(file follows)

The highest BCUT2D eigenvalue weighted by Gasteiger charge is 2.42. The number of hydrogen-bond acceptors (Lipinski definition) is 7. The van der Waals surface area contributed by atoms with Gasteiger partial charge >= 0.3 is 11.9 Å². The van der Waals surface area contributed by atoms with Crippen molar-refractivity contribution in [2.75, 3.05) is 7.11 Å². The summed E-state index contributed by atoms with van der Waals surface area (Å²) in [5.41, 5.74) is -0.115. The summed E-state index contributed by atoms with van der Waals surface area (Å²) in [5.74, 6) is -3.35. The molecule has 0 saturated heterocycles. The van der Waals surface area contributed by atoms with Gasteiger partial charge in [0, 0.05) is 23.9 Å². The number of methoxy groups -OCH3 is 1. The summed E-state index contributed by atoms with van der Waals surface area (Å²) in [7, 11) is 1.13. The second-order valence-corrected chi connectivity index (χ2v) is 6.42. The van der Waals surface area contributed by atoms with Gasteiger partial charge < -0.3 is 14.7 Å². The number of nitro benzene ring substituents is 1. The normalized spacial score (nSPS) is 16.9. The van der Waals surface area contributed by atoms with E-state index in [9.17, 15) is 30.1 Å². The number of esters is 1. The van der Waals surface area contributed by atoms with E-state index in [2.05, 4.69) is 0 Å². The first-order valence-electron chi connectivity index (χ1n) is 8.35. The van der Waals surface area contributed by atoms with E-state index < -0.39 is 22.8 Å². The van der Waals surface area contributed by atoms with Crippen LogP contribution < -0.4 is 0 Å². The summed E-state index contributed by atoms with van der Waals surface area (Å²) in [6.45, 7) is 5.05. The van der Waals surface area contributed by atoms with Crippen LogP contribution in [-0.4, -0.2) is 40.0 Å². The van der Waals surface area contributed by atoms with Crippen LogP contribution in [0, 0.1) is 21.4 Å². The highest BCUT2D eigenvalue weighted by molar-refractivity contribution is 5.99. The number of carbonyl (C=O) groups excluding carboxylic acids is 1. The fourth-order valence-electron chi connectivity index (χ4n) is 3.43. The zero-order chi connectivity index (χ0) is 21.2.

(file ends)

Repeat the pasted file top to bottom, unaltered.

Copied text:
The highest BCUT2D eigenvalue weighted by Gasteiger charge is 2.42. The number of hydrogen-bond acceptors (Lipinski definition) is 7. The van der Waals surface area contributed by atoms with Gasteiger partial charge >= 0.3 is 11.9 Å². The van der Waals surface area contributed by atoms with Crippen molar-refractivity contribution in [2.75, 3.05) is 7.11 Å². The summed E-state index contributed by atoms with van der Waals surface area (Å²) in [5.41, 5.74) is -0.115. The summed E-state index contributed by atoms with van der Waals surface area (Å²) in [5.74, 6) is -3.35. The molecule has 0 saturated heterocycles. The van der Waals surface area contributed by atoms with Gasteiger partial charge in [0, 0.05) is 23.9 Å². The number of methoxy groups -OCH3 is 1. The summed E-state index contributed by atoms with van der Waals surface area (Å²) in [7, 11) is 1.13. The second-order valence-corrected chi connectivity index (χ2v) is 6.42. The van der Waals surface area contributed by atoms with Gasteiger partial charge < -0.3 is 14.7 Å². The number of nitro benzene ring substituents is 1. The normalized spacial score (nSPS) is 16.9. The van der Waals surface area contributed by atoms with E-state index in [9.17, 15) is 30.1 Å². The number of esters is 1. The van der Waals surface area contributed by atoms with E-state index in [2.05, 4.69) is 0 Å². The first-order valence-electron chi connectivity index (χ1n) is 8.35. The van der Waals surface area contributed by atoms with E-state index < -0.39 is 22.8 Å². The van der Waals surface area contributed by atoms with Crippen LogP contribution < -0.4 is 0 Å². The summed E-state index contributed by atoms with van der Waals surface area (Å²) in [6.45, 7) is 5.05. The van der Waals surface area contributed by atoms with Crippen LogP contribution in [-0.4, -0.2) is 40.0 Å². The van der Waals surface area contributed by atoms with Crippen LogP contribution in [0, 0.1) is 21.4 Å². The highest BCUT2D eigenvalue weighted by molar-refractivity contribution is 5.99. The number of carbonyl (C=O) groups excluding carboxylic acids is 1. The fourth-order valence-electron chi connectivity index (χ4n) is 3.43. The zero-order chi connectivity index (χ0) is 21.2.